Bora-Hansgrohe rider tests negative for COVID-19 hours after positive test

VILLADIEGO SPAIN JULY 29 Lukas Pstlberger of Austria and Team BoraHansgrohe Matteo Fabbro of Italy and Team BoraHansgrohe Lennard Kmna of Germany and Team BoraHansgrohe Jay Mc Carthy of Australia and Team BoraHansgrohe Rafal Majka of Poland and Team BoraHansgrohe Felix Grossschartner of Austria and Team BoraHansgrohe Purple Leader Jersey Peloton Landscape during the 42nd Vuelta a Burgos 2020 Stage 2 a 168km stage from Castrojeriz to Villadiego VueltaBurgos on July 29 2020 in Villadiego Spain Photo by David RamosGetty Images
Bora-Hansgrohe at the Vuelta a Burgos (Image credit: Getty Images Sport)

The Bora-Hansgrohe (opens in new tab) rider who on Tuesday morning tested positive for COVID-19 (opens in new tab) has now tested negative for the virus, the team has announced.

Bora-Hansgrohe were forced to withdraw from the Bretagne Classic – Ouest-France (opens in new tab) following the test result on Tuesday. All riders and staff on the team tested negative later, including the unnamed rider.

The news follows similar scenarios involving Astana's Hugo Houle (opens in new tab) and U23 world cyclo-cross champion Inge van der Heijden (opens in new tab), who both tested positive then negative after taking PCR tests in the last week.

"This rider was since tested again during the day and (as was the case with his 6-day test) it came back negative," read the press release issued by Bora-Hansgrohe.

"All other riders and staff were also immediately tested again, and all results were negative. It is reasonable to conclude that this was a false positive test result."

In response to the news, Bora-Hansgrohe team manager Ralph Denk raised doubts about the UCI's testing strategy, raising the idea that COVID-19 testing could follow the method used in anti-doping tests, with an A sample and B sample used to confirm test results.

"It looks like my concerns are being confirmed," Denk said. "It is known that PCR tests have a certain rate of error and thus produce false positive results. This in itself would not be a problem, if there were the possibility to check the results immediately in the case of a positive finding.

"In the anti-doping regulations, an A Sample and a B Sample are provided, precisely for this reason. If the A Sample is positive, the result is checked with the B Sample. In the UCI’s current testing strategy, this verification is not present. Anti-doping labs are also accredited, which means that certain standards are set and checked. That would be one approach."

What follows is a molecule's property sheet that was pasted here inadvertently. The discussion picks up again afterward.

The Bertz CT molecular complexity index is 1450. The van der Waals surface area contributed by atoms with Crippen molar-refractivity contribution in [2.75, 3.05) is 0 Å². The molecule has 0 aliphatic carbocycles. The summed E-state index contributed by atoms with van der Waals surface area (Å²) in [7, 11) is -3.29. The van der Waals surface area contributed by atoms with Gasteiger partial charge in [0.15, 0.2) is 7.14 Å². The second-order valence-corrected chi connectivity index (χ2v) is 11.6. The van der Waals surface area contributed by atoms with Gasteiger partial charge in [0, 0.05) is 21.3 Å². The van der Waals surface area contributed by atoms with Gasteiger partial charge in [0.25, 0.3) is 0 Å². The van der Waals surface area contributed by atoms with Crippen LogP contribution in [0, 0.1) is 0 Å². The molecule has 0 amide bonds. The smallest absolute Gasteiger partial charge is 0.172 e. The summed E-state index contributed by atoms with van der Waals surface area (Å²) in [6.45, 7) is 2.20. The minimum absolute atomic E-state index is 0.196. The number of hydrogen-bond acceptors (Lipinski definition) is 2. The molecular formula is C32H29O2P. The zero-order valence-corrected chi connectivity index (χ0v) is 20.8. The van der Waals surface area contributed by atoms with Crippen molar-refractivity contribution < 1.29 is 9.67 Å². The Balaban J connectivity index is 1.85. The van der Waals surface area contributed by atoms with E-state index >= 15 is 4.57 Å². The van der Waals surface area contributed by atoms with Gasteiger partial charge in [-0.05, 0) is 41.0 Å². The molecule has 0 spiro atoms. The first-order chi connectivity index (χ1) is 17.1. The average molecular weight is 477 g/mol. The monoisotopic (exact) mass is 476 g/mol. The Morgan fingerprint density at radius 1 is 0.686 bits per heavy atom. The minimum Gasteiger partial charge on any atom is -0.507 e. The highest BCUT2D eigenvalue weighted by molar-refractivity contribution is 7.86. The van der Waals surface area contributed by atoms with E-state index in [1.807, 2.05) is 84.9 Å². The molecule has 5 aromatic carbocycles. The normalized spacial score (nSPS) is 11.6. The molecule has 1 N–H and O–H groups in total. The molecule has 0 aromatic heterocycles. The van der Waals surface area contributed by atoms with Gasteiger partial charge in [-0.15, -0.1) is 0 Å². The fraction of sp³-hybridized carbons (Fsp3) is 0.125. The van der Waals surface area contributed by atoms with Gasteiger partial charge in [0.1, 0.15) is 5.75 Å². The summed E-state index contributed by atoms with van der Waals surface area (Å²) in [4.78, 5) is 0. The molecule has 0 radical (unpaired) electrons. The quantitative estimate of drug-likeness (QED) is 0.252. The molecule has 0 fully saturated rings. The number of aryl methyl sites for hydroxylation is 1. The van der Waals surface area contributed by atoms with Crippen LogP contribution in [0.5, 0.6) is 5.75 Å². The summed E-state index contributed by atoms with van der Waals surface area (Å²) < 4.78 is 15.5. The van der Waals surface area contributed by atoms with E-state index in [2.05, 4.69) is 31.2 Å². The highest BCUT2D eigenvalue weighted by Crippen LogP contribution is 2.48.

The possibility of false positive forcing riders into quarantine and thus missing major races is a problem, especially given that the Tour de France is just days away. Tour organiser ASO recently confirmed (opens in new tab) that two positive cases would mean a team would have to leave the race.

Bora-Hansgrohe are the first team to miss out on a WorldTour race after a positive COVID-19 test. Israel Start-Up Nation withdrew several riders from the Vuelta a Burgos (opens in new tab) after they had been in contact with teammate Itamar Einhorn, who had tested positive. All riders later returned negative results.

"We are talking about athletes who have prepared for a race for weeks or months and then might not be allowed to start the event due to a false finding," Denk said.

"Today we withdrew our entire team from a WordTour race. It's all about points, but it's also about presence in the media, in other words, the advertising value upon which the commitments of our sponsors are based. Today, these benefits were unable to be gained.

"Of course, the health of everyone involved should and must always take priority, however, it is still unsatisfactory that consideration is not given to all other aspects. I think adjustments must be immediately made here.

"We also require certainty regarding testing procedures and strategy. If we don't have this, we will soon have serious issues, because who wants to invest in a lottery game as a serious company?"

In addition to the cases of Bora-Hansgrohe, Israel Start-Up Nation, Houle and Van der Heijden, several other riders have been affected by the virus since the season restarted. Last week, Larry Warbasse (opens in new tab) (AG2R La Mondiale) tested positive, while his teammate Silvan Dilier (opens in new tab) did so before Strade Bianche, missing out on the Italian race as a result.

Team Ineos rider Leonardo Basso returned a positive test at the weekend, leading to the squad withdrawing their riders (opens in new tab) from Sunday's Italian National Championships road race.

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Daniel Ostanek
Production editor

Daniel Ostanek is production editor at Cyclingnews, having joined in 2017 as a freelance contributor and later being hired as staff writer. Prior to joining the team, he had written for most major publications in the cycling world, including CyclingWeekly, Rouleur, and CyclingTips.


Daniel has reported from the world's top races, including the Tour de France and the spring Classics, and has interviewed many of the sport's biggest stars, including Wout van Aert, Remco Evenepoel, Demi Vollering, and Anna van der Breggen.


As well as original reporting, news and feature writing, and production work, Daniel also runs The Leadout newsletter and oversees How to Watch guides throughout the season. His favourite races are Strade Bianche and the Volta a Portugal, and he rides a Colnago C40.